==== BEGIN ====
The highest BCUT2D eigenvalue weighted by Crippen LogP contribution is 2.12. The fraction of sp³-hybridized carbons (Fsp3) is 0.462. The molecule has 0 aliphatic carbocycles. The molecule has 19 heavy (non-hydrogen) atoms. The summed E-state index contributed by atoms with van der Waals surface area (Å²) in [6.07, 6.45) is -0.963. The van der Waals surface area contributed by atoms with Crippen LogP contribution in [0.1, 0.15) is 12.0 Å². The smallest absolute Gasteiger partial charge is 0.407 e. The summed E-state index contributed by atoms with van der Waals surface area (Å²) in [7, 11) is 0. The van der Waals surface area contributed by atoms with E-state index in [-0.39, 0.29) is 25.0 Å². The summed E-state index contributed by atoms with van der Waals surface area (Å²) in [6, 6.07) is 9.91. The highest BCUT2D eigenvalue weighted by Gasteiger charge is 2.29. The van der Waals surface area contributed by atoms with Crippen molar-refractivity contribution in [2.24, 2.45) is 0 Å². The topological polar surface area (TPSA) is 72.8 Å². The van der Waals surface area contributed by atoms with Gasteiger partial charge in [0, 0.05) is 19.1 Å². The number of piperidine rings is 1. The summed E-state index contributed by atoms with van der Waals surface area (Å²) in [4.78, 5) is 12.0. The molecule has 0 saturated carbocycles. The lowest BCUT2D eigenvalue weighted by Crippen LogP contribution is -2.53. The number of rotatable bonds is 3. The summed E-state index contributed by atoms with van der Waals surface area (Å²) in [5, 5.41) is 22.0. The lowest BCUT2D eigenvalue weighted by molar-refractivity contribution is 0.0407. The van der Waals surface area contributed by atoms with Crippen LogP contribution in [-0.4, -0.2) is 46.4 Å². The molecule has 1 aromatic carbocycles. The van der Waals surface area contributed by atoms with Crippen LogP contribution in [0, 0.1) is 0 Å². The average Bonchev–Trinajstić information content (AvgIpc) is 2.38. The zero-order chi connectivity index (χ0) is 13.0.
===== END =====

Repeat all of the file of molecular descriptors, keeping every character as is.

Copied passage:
The highest BCUT2D eigenvalue weighted by Crippen LogP contribution is 2.12. The fraction of sp³-hybridized carbons (Fsp3) is 0.462. The molecule has 0 aliphatic carbocycles. The molecule has 19 heavy (non-hydrogen) atoms. The summed E-state index contributed by atoms with van der Waals surface area (Å²) in [6.07, 6.45) is -0.963. The van der Waals surface area contributed by atoms with Crippen LogP contribution in [0.1, 0.15) is 12.0 Å². The smallest absolute Gasteiger partial charge is 0.407 e. The summed E-state index contributed by atoms with van der Waals surface area (Å²) in [7, 11) is 0. The van der Waals surface area contributed by atoms with E-state index in [-0.39, 0.29) is 25.0 Å². The summed E-state index contributed by atoms with van der Waals surface area (Å²) in [6, 6.07) is 9.91. The highest BCUT2D eigenvalue weighted by Gasteiger charge is 2.29. The van der Waals surface area contributed by atoms with Crippen molar-refractivity contribution in [2.24, 2.45) is 0 Å². The topological polar surface area (TPSA) is 72.8 Å². The van der Waals surface area contributed by atoms with Gasteiger partial charge in [0, 0.05) is 19.1 Å². The number of piperidine rings is 1. The summed E-state index contributed by atoms with van der Waals surface area (Å²) in [4.78, 5) is 12.0. The molecule has 0 saturated carbocycles. The lowest BCUT2D eigenvalue weighted by Crippen LogP contribution is -2.53. The number of rotatable bonds is 3. The summed E-state index contributed by atoms with van der Waals surface area (Å²) in [5, 5.41) is 22.0. The lowest BCUT2D eigenvalue weighted by molar-refractivity contribution is 0.0407. The van der Waals surface area contributed by atoms with Crippen LogP contribution in [-0.4, -0.2) is 46.4 Å². The molecule has 1 aromatic carbocycles. The van der Waals surface area contributed by atoms with Crippen LogP contribution in [0, 0.1) is 0 Å². The average Bonchev–Trinajstić information content (AvgIpc) is 2.38. The zero-order chi connectivity index (χ0) is 13.0.